Finance

Household debt up

SmartCompany /

Credit card debt hit $41 billion in July and household interest payments have hit a record high of 11.9% of total disposable income, according to new figures from the RBA.

But the average balance on a credit card dipped slightly to $3002. And the annual rate of growth has slowed to 6.2%, its slowest rate in more than a year.

The figures, which pre-date last month’s rate rise and the sub-prime mortgage crisis in the US, also showed Australians owed 161.3% of their annual disposable income in the three months to 30 June, the first time that ratio has crossed 160%.

But while debt to income increased in the June quarter, the ratio of debt to wealth — household assets — remained steady at 26.3%. It was the first time debt had not climbed as a proportion of assets since June last year, and only the second time since 2004.

Paul Braddick, head of ANZ Head of financial system analysis, says the figures are nothing to worry about. “We think that lot of the analysis of debt issue has been alarmist. Even though debt is at record levels, when you look beneath the aggregate figure the situation is not a nearly as dire as some say. The vast bulk of households have low or no debt positions.”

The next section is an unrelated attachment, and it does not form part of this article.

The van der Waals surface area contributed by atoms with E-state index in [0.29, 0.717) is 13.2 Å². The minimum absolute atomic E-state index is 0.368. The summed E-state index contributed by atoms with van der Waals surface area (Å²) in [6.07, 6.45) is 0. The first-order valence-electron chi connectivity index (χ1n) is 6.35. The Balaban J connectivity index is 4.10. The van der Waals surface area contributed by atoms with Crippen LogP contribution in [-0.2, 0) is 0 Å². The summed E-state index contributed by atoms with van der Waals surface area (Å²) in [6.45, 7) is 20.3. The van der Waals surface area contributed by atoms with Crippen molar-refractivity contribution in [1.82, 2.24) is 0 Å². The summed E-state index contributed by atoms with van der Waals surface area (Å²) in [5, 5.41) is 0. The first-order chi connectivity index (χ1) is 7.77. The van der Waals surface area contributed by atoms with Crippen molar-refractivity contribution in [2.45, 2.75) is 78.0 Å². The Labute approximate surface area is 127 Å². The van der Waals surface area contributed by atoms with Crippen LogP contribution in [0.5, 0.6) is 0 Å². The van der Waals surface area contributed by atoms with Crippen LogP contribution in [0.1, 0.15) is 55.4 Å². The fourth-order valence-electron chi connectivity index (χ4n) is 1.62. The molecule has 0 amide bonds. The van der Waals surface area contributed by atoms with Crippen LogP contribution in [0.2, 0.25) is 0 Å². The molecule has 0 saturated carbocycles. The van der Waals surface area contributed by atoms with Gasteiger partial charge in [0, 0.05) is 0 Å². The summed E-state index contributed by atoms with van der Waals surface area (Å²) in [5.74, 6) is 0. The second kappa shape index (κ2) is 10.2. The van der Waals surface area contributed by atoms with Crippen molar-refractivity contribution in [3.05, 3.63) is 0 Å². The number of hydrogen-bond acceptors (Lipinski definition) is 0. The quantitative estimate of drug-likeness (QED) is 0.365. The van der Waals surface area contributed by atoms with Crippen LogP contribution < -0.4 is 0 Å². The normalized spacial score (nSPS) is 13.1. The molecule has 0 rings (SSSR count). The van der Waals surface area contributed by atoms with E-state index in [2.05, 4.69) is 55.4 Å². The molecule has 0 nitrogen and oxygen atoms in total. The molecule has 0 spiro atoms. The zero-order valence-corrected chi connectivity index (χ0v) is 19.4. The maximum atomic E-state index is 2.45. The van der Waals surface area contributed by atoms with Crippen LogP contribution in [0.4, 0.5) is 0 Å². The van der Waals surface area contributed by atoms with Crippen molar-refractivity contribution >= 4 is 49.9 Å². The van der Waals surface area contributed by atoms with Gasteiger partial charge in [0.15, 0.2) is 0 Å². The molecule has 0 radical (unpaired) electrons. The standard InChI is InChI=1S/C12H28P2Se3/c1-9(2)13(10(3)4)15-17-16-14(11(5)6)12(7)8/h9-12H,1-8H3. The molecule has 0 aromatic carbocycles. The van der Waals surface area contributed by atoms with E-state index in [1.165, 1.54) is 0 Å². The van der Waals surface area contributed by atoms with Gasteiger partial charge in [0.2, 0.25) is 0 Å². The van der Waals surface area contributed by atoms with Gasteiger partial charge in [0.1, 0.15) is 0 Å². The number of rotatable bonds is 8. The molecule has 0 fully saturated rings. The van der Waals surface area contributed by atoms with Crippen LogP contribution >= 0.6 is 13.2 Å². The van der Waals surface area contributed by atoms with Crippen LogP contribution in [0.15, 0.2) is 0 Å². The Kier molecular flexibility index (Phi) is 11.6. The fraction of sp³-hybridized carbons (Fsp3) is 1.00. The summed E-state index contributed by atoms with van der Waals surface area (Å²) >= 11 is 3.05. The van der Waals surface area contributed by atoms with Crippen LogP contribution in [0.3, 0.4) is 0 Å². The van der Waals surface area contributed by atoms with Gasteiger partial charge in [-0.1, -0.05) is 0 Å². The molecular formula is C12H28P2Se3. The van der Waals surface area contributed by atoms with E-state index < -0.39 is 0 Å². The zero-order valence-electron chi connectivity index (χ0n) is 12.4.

He says a closer look at the data suggests that the increase in debt has been by households that can readily afford that debt. While rising house prices and interest rates are difficult for first home buyers, there is no systemic problem with credit quality.

“Foreclosures and loan delinquencies have been due to changing credit criteria. The US sub-prime crisis will bring home to lenders the need to lend responsibly,” Braddick says.

Steve Keen, associate professor in economics and finance at the University of Western Sydney, who has previously predicted Australians’ debt could lead to a recession, said in a note that lending to households “slowed substantially” for the first time since early 2004 and personal debt fell, reported The Age.

“While it is obviously too early to tell, this may be the first signs of the long overdue slowdown in household borrowing,” he said.

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